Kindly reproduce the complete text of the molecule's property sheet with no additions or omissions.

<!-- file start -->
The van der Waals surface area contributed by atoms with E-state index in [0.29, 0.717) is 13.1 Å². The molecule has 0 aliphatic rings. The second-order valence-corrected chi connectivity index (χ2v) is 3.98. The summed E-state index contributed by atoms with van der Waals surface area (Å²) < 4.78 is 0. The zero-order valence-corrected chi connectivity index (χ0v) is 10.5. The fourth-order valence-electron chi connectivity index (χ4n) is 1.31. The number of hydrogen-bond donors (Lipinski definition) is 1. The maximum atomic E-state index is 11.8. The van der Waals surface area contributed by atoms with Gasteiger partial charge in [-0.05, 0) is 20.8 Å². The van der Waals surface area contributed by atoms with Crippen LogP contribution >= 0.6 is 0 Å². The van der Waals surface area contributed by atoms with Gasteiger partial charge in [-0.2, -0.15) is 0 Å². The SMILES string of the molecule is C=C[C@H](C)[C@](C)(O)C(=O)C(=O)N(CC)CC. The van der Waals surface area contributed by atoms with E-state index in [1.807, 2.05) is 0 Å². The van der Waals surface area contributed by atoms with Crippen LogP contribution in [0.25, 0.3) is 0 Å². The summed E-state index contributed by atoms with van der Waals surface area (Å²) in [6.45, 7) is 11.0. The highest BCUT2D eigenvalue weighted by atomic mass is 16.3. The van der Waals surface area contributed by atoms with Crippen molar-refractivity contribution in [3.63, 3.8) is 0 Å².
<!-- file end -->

The van der Waals surface area contributed by atoms with E-state index in [0.29, 0.717) is 13.1 Å². The molecule has 0 aliphatic rings. The second-order valence-corrected chi connectivity index (χ2v) is 3.98. The summed E-state index contributed by atoms with van der Waals surface area (Å²) < 4.78 is 0. The zero-order valence-corrected chi connectivity index (χ0v) is 10.5. The fourth-order valence-electron chi connectivity index (χ4n) is 1.31. The number of hydrogen-bond donors (Lipinski definition) is 1. The maximum atomic E-state index is 11.8. The van der Waals surface area contributed by atoms with Gasteiger partial charge in [-0.05, 0) is 20.8 Å². The van der Waals surface area contributed by atoms with Crippen LogP contribution >= 0.6 is 0 Å². The van der Waals surface area contributed by atoms with Gasteiger partial charge in [-0.2, -0.15) is 0 Å². The SMILES string of the molecule is C=C[C@H](C)[C@](C)(O)C(=O)C(=O)N(CC)CC. The van der Waals surface area contributed by atoms with E-state index in [1.807, 2.05) is 0 Å². The van der Waals surface area contributed by atoms with Crippen LogP contribution in [0.25, 0.3) is 0 Å². The summed E-state index contributed by atoms with van der Waals surface area (Å²) in [6.45, 7) is 11.0. The highest BCUT2D eigenvalue weighted by atomic mass is 16.3. The van der Waals surface area contributed by atoms with Crippen molar-refractivity contribution in [3.63, 3.8) is 0 Å².